The New York Times describes the perpetrator of the Norweigan massacre as a “religious, gun-loving Norwegian obsessed with what he saw as the threat of multiculturalism and Muslim immigration to the cultural and patriotic values of his country.” Other early reports (including The Times) have highlighted an alleged religious motivation, calling him a “Christian extremist.” Others have even used the term “Christian terrorist.” The “Christian” label was seized upon by media reports after a police official in Norway called him a “fundamentalist Christian.”
As I noted on Sunday, reports that he was a “fundamentalist Christian” led Frank Schaeffer to argue that conservative evangelical beliefs inevitably lead to this kind of violence. He even went so far as to warn that evangelicals will be perpetrating similar attacks in the U.S. in days to come. He writes:
In my new book “Sex, Mom and God” I predicted just such an action. I predicted that right wing Christians will unleash terror here in America too. I predict that they will copy Islamic extremists, and may eventually even make common cause with them…
The rise of the “Tea Party,” the refusal by far right Republicans to authorize a the debt ceiling extension, the extremist anti-government words of people like Michele Bachmann, all these things are predictors of the violent Christian, white, “all-American” extremism to come. Norway is just a first taste of what will happen here on a larger scale.
I do not think that Frank Schaeffer’s argument is very compelling, nor do I think that many fair-minded people will give it much attention at all. It is wrong at every level.
But I do think that Schaeffer represents a common error that people make when talking about Christians. The error has to do with how we use the word “Christian.” The way we use the word is often quite different from the way the Bible uses it. I think it is important that though the term has a range of possible meanings in popular speech, it has a very narrow meaning in the Bible.
The term actually only appears three times in all of the Bible—twice in Acts and once in 1 Peter.
Acts 11:26 “The disciples were first called Christians in Antioch.”
Acts 26:28 “Agrippa replied to Paul, ‘In a short time you will persuade me to become a Christian.'”
1 Peter 4:16 “If anyone suffers as a Christian, he is not to be ashamed, but is to glorify God in this name.”
These texts show that a Christian is someone who has been redeemed by Christ and who follows Christ. In Acts 11:26, a Christian is synonymous with “disciple.” Acts 26:28 implies that a Christian is someone who has been persuaded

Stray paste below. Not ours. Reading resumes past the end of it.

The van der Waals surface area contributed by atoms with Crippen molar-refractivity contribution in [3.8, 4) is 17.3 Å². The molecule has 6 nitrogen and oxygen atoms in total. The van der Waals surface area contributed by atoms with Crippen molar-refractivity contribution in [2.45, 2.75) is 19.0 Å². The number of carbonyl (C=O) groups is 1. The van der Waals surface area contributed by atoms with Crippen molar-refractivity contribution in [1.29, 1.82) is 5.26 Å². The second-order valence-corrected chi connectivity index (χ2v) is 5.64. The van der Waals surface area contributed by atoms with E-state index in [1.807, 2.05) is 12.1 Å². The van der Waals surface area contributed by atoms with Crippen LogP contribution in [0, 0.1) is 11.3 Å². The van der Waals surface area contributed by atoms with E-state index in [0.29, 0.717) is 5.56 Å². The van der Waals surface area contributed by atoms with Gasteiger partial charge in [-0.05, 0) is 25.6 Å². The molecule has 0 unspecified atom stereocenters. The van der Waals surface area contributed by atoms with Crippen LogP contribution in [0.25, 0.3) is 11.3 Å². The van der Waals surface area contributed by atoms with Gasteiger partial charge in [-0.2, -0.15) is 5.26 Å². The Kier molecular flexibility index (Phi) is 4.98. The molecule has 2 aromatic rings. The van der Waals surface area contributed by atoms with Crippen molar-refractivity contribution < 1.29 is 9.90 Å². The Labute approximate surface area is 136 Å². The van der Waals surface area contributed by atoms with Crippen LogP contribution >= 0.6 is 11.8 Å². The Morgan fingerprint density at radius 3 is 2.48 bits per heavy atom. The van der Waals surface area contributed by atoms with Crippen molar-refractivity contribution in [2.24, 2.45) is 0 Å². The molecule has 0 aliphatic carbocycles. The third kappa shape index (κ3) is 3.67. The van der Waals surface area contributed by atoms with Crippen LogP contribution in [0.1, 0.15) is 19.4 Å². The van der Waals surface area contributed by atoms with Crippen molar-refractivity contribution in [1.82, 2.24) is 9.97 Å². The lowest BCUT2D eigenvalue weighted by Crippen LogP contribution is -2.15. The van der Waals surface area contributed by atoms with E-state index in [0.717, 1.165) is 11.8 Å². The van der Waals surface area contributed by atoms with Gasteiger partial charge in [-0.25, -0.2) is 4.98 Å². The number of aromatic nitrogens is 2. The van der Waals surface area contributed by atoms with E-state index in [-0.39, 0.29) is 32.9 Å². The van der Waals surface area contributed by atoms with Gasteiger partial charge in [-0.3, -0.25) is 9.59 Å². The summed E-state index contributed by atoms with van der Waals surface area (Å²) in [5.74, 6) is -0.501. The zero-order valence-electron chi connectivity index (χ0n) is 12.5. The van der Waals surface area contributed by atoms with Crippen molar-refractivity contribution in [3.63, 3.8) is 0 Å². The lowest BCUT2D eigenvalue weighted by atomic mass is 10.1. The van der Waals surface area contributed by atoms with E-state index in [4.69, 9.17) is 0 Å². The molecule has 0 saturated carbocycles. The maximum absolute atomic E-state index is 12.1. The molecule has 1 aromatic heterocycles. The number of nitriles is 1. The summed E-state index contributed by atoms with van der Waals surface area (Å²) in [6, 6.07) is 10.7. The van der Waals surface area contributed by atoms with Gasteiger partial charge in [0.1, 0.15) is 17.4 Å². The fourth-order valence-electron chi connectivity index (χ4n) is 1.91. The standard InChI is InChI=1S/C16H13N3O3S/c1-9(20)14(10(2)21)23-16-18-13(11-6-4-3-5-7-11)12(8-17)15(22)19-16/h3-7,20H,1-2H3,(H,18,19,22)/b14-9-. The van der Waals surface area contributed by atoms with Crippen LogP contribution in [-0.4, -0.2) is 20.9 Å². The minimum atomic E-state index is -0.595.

to believe in the gospel. And 1 Peter 4:16 indicates that a Christian is someone who is willing to suffer persecution for the sake of following Christ. In short, a Christian is someone who is a disciple, a believer, and a sufferer.
This narrow definition of Christian differs from the way the term is often used now in common parlance. The biblical definition excludes those who are identified as Christians merely because of cultural heritage, family tradition, or national identity. The term Christian, biblically speaking, only applies to followers of Christ.
For this reason, we have to remember that being called a Christian is quite different from actually being a Christian. In fact, Jesus and the apostles warned against just this kind of hypocrisy:
Matthew 7:21 “Not everyone who says to Me, ‘Lord, Lord,’ will enter the kingdom of heaven, but he who does the will of My Father who is in heaven will enter.”
1 John 2:4 The one who says, “I have come to know Him,” and does not keep His commandments, is a liar, and the truth is not in him;
These texts reveal that it is not what is said of a personal that really counts. It’s what a person does that reveals what a person really is. Only those who “do the will of My Father” and who “keep His commandments” are true Christians. Anything else is just hypocrisy and lies.
Jesus commands his disciples not to kill and nor even to hate their enemies. Rather, he commands them to love their enemies (Matthew 5:44). In fact, love is the first fruit of the Spirit (Galatians 5:22), and it is the tell-tale sign of the authentic Christian (John 13:35; 1 John 4:7-8). Where love is absent, so is Christianity. I have yet to see evidence to support the idea that the perpetrator of the atrocity in Norway is a Christian by any biblical definition.
Biblically speaking, there is no such thing as a “Christian terrorist.” Christians might die for their faith, but they do not murder for it.
UPDATE 7/26/11: Contrary to early reports, Anders Behring Breivik is not a Christian. In fact, the release of his 1,518 page manifesto shows that he has specifically disavowed any real commitment to Christ. In his own words:
A majority of so called agnostics and atheists in Europe are cultural conservative Christians without even knowing it. So what is the difference between cultural Christians and religious Christians?
If you have a personal relationship with Jesus Christ and God then you are a religious Christian. Myself and many more like me do not necessarily have a personal relationship with Jesus Christ and God. We do however believe in Christianity as a cultural, social, identity and moral platform. This makes us Christian (p. 1307).
I had not yet read this when I started this post about how the Bible defines the word Christian. It turns out, however, that he does in fact epitomize what I warned against. He has a commitment to a cultural artifact but not to Christ. At most, he is Christian in name only. By his own admission, he hasn’t tasted the reality of it.